L: Yes that is my experience. I have never done any drafting for home education, to be honest with you, I have been doing a lot of legislation and this is the first time our directorate was meeting or feeling the home education field. It was quite interesting and unexpected. But I am sure in future if we are on the same page and we can see there is no bad intention and no mala fides I am sure we can get a document that all stakeholders can be a part of.

J: That is the backdrop for my blog. I have tried to get information and I have tried not to make it political and tried to be as unbiased as possible to just present information and then people can consume that information as they see fit. I understand the difficulties that while children have rights and parents have rights the children need to have some guardian which is obviously their parents, but there is involvement of some degree of the state within that. So it just works out that we happen to have some relationship automatically between the state and the parents of the children. It is just how things are. It is where the line gets drawn on that becomes the very very difficult thing because home educating parents feel that the state does not tell me how I should raise my child in terms of religion, they don’t say you must only go to such and such church or synagogue and you must only do this an must only do that and you must report back to us. They don’t do that with health, saying your child must go to a GPO twice a year and must only this and that and so the thought in home education is if I have such freedom in every aspect of my child’s life why is education different? Including the other basic rights, shelter and health care and so on what makes education different.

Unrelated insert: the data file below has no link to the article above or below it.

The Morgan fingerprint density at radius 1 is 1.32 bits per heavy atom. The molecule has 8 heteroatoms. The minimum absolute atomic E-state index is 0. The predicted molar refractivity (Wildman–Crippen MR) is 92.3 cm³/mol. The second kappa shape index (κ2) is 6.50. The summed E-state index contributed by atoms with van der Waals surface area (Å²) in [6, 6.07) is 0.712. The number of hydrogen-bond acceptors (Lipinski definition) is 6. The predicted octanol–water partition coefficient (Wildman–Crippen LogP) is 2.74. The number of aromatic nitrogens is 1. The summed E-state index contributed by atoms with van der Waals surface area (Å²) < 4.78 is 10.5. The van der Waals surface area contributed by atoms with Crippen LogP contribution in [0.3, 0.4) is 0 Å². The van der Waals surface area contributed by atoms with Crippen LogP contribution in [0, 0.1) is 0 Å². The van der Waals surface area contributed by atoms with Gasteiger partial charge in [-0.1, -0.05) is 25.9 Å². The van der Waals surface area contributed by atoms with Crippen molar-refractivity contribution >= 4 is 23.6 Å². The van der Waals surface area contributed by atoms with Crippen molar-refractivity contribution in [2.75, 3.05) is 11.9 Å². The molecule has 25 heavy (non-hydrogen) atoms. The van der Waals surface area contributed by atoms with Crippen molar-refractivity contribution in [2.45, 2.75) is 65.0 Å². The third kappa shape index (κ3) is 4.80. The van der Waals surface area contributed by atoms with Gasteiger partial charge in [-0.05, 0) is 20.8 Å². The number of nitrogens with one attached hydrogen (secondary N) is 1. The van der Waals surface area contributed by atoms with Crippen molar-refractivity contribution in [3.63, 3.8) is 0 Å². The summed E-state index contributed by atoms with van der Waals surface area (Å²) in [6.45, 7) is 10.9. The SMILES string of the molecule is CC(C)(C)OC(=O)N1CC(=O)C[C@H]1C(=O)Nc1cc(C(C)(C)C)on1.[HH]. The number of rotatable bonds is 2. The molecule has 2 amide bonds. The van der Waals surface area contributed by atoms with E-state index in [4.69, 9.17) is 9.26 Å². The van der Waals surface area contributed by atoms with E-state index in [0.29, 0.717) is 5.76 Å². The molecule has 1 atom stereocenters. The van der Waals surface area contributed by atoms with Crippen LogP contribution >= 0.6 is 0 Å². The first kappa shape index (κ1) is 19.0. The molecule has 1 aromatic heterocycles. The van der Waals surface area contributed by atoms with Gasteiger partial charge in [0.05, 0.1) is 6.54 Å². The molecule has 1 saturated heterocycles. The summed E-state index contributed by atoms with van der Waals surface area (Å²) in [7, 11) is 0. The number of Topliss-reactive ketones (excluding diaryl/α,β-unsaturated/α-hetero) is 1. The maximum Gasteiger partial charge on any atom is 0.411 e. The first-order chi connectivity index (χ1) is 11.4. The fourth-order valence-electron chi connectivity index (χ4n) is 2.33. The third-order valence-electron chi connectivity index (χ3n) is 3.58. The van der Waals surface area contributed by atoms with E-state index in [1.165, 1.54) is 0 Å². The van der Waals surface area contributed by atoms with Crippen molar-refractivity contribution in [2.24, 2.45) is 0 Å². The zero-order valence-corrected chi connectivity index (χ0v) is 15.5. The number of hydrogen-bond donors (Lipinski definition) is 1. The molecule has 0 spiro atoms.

L: The legislation was published back in 1996 it is coming on a long time for home education. The schools ct says in section 51 Registration of learner for education at home.—(1) A parent may apply to the Head of Department for the registration of a learner to receive education at the learner’s home. (2) The Head of Department must register a learner as contemplated in subsection (1) if he or she is satisfied that (a) the registration is in the interests of the learner;  (b)  the education likely to be received by the learner at home (i) will meet the minimum requirements of the curriculum at public schools; and (ii)will be of a standard not inferior to the standard of education provided at public schools; and (c)the parent will comply with any other reasonable conditions set by the Head of Department.

That has been the law since 1996. Then when I look at the government gazette on the policy for registration for home education, that was published in 1999, that sets out the procedural aspects of registration. So, as we stand now, there is nothing new yet on the table besides filling the gaps. That was the intention of the draft policy. Where there are the gaps in the law and that is where the province comes in concurrent ability to legislate. That is the position with the policy to try and fill those gaps and when I speak of gaps I am talking about the assessment of the learner at home for example who can assess the leaner and also what happens to learners between grades 10 and 12. They were grey areas. The only things our policy was trying to achieve was to say these are the gaps in the national law and this is how we can address those gaps. In terms of the intention of the legislation for the home education, you obviously have parents who can educate their children very well  and then you have other instances where parents take their children out of school for various other reasons  but are also not equipped to educate their learners at home. So it is very very difficult to have a blanket situation where we say yes all parents are on the same level to actually educate learners at home. So there is the law to protect those learners. It is not really those parents who are equipped and able and have the necessary resources to educate their children. So it is important, as the state, to protect those learners, though you can’t protect everyone, that you have the best case scenario. Therefore you have the need to protect the interest of the learner not focused so much on the parent. Yes we have equipped (and the state knows that) we have ill equipped parents that don’t have the necessary resources to teach their children and various other factors which is not in the best interest of the child. So it is balancing act it is difficult.